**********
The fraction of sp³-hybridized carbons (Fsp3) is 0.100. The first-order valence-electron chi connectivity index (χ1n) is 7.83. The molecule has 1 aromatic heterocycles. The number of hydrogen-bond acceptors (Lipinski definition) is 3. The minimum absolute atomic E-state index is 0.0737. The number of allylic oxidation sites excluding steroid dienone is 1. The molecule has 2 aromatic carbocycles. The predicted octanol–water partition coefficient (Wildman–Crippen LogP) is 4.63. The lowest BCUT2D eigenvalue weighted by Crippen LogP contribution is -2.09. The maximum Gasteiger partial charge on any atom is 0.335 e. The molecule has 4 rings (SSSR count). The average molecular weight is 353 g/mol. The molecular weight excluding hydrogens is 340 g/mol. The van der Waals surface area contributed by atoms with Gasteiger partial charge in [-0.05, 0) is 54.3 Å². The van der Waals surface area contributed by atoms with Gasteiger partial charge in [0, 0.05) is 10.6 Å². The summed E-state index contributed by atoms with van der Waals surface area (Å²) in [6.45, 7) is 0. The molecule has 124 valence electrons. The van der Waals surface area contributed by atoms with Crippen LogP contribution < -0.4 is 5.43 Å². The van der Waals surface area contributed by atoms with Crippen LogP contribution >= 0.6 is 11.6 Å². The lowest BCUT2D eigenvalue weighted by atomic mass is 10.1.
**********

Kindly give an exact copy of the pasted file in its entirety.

The fraction of sp³-hybridized carbons (Fsp3) is 0.100. The first-order valence-electron chi connectivity index (χ1n) is 7.83. The molecule has 1 aromatic heterocycles. The number of hydrogen-bond acceptors (Lipinski definition) is 3. The minimum absolute atomic E-state index is 0.0737. The number of allylic oxidation sites excluding steroid dienone is 1. The molecule has 2 aromatic carbocycles. The predicted octanol–water partition coefficient (Wildman–Crippen LogP) is 4.63. The lowest BCUT2D eigenvalue weighted by Crippen LogP contribution is -2.09. The maximum Gasteiger partial charge on any atom is 0.335 e. The molecule has 4 rings (SSSR count). The average molecular weight is 353 g/mol. The molecular weight excluding hydrogens is 340 g/mol. The van der Waals surface area contributed by atoms with Gasteiger partial charge in [-0.05, 0) is 54.3 Å². The van der Waals surface area contributed by atoms with Gasteiger partial charge in [0, 0.05) is 10.6 Å². The summed E-state index contributed by atoms with van der Waals surface area (Å²) in [6.45, 7) is 0. The molecule has 124 valence electrons. The van der Waals surface area contributed by atoms with Crippen LogP contribution < -0.4 is 5.43 Å². The van der Waals surface area contributed by atoms with Crippen LogP contribution >= 0.6 is 11.6 Å². The lowest BCUT2D eigenvalue weighted by atomic mass is 10.1.